Racial disparities

It is unfortunately no surprise to see that Black people are over-represented and white people under-represented in US prisons.

Chart comparing the racial and ethnic distribution of the total U.S. population with that of the incarcerated population. Whites are a majority of the total U.S. population, but a minority of the prison population. Blacks, Latinos and Native Americans are a disproportionately larger share of the incarcerated population than they are of the total U.S. population.

The whole justice system

Being locked up is just one piece of the larger pie of correctional control. There are another 840,000 people on parole  and a staggering 3.7 million people on probation. Particularly given the often onerous conditions of probation, policymakers should be cautious of “alternatives to incarceration” that can easily widen the net of criminalization to people who are not a threat to public safety.

Pie chart showing that people in correctional facilities are only about a third of the people under correctional control in the United States. Most (55%) are on probation. The remainder are on parole.

Implications

The value of this detailed analysis by the Prison Policy Initiative is that it gives a much better foundation for plotting strategy for criminal justice reform. For example, the data makes it clear that ending the War on Drugs will not alone end mass incarceration, but that the federal government and some states have effectively reduced their incarcerated populations by turning to drug policy reform. Looking at the “whole pie” also opens up other conversations about where reformers should focus their energies:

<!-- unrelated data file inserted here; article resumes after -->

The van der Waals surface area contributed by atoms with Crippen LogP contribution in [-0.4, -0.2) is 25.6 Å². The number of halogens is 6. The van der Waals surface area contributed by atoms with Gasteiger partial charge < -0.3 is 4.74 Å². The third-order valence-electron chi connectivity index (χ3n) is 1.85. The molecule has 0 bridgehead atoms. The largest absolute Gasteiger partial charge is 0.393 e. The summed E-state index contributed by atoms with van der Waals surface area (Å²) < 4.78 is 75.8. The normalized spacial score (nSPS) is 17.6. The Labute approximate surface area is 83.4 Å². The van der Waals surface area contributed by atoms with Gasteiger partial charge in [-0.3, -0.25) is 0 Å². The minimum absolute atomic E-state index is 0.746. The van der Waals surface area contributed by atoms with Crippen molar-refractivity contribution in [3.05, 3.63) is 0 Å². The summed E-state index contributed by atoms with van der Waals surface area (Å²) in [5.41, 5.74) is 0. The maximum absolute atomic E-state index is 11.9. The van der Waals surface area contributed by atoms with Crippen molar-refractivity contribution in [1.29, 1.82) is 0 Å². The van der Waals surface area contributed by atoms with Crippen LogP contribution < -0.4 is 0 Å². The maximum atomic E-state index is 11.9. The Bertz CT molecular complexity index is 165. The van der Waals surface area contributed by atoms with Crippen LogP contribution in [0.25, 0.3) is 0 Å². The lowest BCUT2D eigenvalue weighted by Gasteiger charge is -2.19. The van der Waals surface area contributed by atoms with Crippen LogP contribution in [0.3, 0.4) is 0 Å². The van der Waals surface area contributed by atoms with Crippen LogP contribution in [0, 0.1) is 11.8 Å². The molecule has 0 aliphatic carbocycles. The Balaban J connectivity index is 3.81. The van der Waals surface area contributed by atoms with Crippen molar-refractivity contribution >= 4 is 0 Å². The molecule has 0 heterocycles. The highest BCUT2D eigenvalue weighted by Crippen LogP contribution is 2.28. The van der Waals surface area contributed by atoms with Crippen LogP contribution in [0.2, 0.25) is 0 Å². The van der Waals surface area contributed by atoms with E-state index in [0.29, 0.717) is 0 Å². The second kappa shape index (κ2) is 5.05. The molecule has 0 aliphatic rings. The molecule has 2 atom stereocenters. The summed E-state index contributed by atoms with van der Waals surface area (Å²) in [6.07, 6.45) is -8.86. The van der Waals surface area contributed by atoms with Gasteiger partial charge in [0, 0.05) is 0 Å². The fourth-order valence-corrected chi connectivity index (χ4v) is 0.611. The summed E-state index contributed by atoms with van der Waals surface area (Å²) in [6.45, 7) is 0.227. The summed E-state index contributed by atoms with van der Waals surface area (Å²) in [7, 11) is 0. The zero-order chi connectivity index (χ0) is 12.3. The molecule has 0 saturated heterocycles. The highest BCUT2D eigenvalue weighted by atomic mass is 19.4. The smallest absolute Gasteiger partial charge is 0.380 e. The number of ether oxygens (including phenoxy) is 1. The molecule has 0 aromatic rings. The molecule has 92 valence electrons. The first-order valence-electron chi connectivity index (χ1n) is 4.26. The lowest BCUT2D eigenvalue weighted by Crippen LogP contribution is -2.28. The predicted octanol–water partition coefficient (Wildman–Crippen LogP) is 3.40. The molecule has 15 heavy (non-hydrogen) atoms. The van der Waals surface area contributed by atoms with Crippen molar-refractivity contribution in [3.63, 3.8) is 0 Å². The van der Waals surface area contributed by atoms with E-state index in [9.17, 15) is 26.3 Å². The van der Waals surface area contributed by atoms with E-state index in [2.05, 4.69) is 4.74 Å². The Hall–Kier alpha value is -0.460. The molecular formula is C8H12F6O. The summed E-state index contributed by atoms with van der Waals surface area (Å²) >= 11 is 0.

• What is the role of the federal government in ending mass incarceration? The federal prison system is just a small slice of the total pie, but the federal government can certainly use its financial and ideological power to incentivise and illuminate better paths forward. At the same time, how can elected sheriffs, district attorneys, and judges slow the flow of people into the criminal justice system?
  • Are state officials and prosecutors willing to rethink both the War on Drugs and the reflexive policies that have served to increase both the odds of incarceration and length of stay for “violent” offenses?
  • Do policymakers and the public have the focus to confront the second largest slice of the pie: the thousands of locally administered jails? And does it even make sense to arrest millions of poor people each year for minor offenses, make them post money bail, and then lock them up when they can’t afford to pay it? Will leaders be brave enough to redirect corrections spending to smarter investments like community-based drug treatment and job training?
  • Is it possible to implement reforms that both reduce the number of people incarcerated in the U.S. and the well-known racial and ethnic disparities in the criminal justice system?

You can follow @PrisonPolicy on Twitter.

 

All prison posts are kindly sponsored by Prison Consultants Limited who offer a complete service from arrest to release for anyone facing prison and their family. Prison Consultants have no editorial influence on the contents of this site.